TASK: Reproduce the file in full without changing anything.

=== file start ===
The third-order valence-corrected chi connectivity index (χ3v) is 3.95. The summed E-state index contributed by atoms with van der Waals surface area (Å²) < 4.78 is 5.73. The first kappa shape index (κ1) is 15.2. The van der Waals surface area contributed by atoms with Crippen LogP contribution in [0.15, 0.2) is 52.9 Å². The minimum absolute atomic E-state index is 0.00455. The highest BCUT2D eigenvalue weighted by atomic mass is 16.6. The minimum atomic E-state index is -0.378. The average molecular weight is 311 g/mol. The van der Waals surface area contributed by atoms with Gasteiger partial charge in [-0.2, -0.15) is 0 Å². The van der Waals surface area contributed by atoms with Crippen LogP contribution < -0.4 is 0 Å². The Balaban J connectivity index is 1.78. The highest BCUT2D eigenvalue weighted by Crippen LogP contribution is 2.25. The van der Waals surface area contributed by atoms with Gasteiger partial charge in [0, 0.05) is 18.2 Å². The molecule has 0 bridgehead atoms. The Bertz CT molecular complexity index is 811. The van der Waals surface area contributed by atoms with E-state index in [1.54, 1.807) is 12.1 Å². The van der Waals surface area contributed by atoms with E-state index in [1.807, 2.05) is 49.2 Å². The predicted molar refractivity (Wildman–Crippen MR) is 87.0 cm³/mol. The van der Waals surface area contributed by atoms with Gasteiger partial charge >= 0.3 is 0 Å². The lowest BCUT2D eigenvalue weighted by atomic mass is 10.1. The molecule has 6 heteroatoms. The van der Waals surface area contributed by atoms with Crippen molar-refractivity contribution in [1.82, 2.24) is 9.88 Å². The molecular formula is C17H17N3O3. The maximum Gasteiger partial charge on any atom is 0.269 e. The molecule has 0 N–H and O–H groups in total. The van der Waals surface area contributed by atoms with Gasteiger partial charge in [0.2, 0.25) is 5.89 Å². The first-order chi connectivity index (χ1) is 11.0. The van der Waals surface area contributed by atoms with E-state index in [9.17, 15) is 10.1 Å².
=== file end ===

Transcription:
The third-order valence-corrected chi connectivity index (χ3v) is 3.95. The summed E-state index contributed by atoms with van der Waals surface area (Å²) < 4.78 is 5.73. The first kappa shape index (κ1) is 15.2. The van der Waals surface area contributed by atoms with Crippen LogP contribution in [0.15, 0.2) is 52.9 Å². The minimum absolute atomic E-state index is 0.00455. The highest BCUT2D eigenvalue weighted by atomic mass is 16.6. The minimum atomic E-state index is -0.378. The average molecular weight is 311 g/mol. The van der Waals surface area contributed by atoms with Gasteiger partial charge in [-0.2, -0.15) is 0 Å². The van der Waals surface area contributed by atoms with Crippen LogP contribution < -0.4 is 0 Å². The Balaban J connectivity index is 1.78. The highest BCUT2D eigenvalue weighted by Crippen LogP contribution is 2.25. The van der Waals surface area contributed by atoms with Gasteiger partial charge in [0, 0.05) is 18.2 Å². The molecule has 0 bridgehead atoms. The Bertz CT molecular complexity index is 811. The van der Waals surface area contributed by atoms with E-state index in [1.54, 1.807) is 12.1 Å². The van der Waals surface area contributed by atoms with E-state index in [1.807, 2.05) is 49.2 Å². The predicted molar refractivity (Wildman–Crippen MR) is 87.0 cm³/mol. The van der Waals surface area contributed by atoms with Gasteiger partial charge >= 0.3 is 0 Å². The lowest BCUT2D eigenvalue weighted by atomic mass is 10.1. The molecule has 6 heteroatoms. The van der Waals surface area contributed by atoms with Crippen molar-refractivity contribution in [1.82, 2.24) is 9.88 Å². The molecular formula is C17H17N3O3. The maximum Gasteiger partial charge on any atom is 0.269 e. The molecule has 0 N–H and O–H groups in total. The van der Waals surface area contributed by atoms with Gasteiger partial charge in [0.2, 0.25) is 5.89 Å². The first-order chi connectivity index (χ1) is 11.0. The van der Waals surface area contributed by atoms with E-state index in [9.17, 15) is 10.1 Å².